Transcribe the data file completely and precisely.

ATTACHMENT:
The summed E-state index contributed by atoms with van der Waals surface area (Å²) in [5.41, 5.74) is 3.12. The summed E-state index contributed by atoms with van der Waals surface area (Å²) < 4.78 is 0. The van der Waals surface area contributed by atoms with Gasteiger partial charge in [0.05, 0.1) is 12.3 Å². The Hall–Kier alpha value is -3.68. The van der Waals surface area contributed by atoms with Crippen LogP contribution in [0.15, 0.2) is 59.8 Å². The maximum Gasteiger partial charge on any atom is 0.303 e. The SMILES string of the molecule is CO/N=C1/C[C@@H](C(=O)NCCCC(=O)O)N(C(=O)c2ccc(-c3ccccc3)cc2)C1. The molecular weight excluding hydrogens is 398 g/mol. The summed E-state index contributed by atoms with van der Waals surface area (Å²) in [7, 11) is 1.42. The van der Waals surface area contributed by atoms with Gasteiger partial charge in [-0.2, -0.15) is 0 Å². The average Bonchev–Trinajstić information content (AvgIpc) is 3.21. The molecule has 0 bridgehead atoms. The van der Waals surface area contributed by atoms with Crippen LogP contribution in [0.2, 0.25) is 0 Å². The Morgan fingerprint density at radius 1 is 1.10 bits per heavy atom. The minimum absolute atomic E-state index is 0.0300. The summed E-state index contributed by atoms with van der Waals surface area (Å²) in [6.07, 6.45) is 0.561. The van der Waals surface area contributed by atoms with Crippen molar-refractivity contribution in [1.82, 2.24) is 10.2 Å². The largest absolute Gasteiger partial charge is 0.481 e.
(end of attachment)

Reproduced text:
The summed E-state index contributed by atoms with van der Waals surface area (Å²) in [5.41, 5.74) is 3.12. The summed E-state index contributed by atoms with van der Waals surface area (Å²) < 4.78 is 0. The van der Waals surface area contributed by atoms with Gasteiger partial charge in [0.05, 0.1) is 12.3 Å². The Hall–Kier alpha value is -3.68. The van der Waals surface area contributed by atoms with Crippen LogP contribution in [0.15, 0.2) is 59.8 Å². The maximum Gasteiger partial charge on any atom is 0.303 e. The SMILES string of the molecule is CO/N=C1/C[C@@H](C(=O)NCCCC(=O)O)N(C(=O)c2ccc(-c3ccccc3)cc2)C1. The molecular weight excluding hydrogens is 398 g/mol. The summed E-state index contributed by atoms with van der Waals surface area (Å²) in [7, 11) is 1.42. The van der Waals surface area contributed by atoms with Gasteiger partial charge in [-0.2, -0.15) is 0 Å². The average Bonchev–Trinajstić information content (AvgIpc) is 3.21. The molecule has 0 bridgehead atoms. The van der Waals surface area contributed by atoms with Crippen LogP contribution in [0.2, 0.25) is 0 Å². The Morgan fingerprint density at radius 1 is 1.10 bits per heavy atom. The minimum absolute atomic E-state index is 0.0300. The summed E-state index contributed by atoms with van der Waals surface area (Å²) in [6.07, 6.45) is 0.561. The van der Waals surface area contributed by atoms with Crippen molar-refractivity contribution in [1.82, 2.24) is 10.2 Å². The largest absolute Gasteiger partial charge is 0.481 e.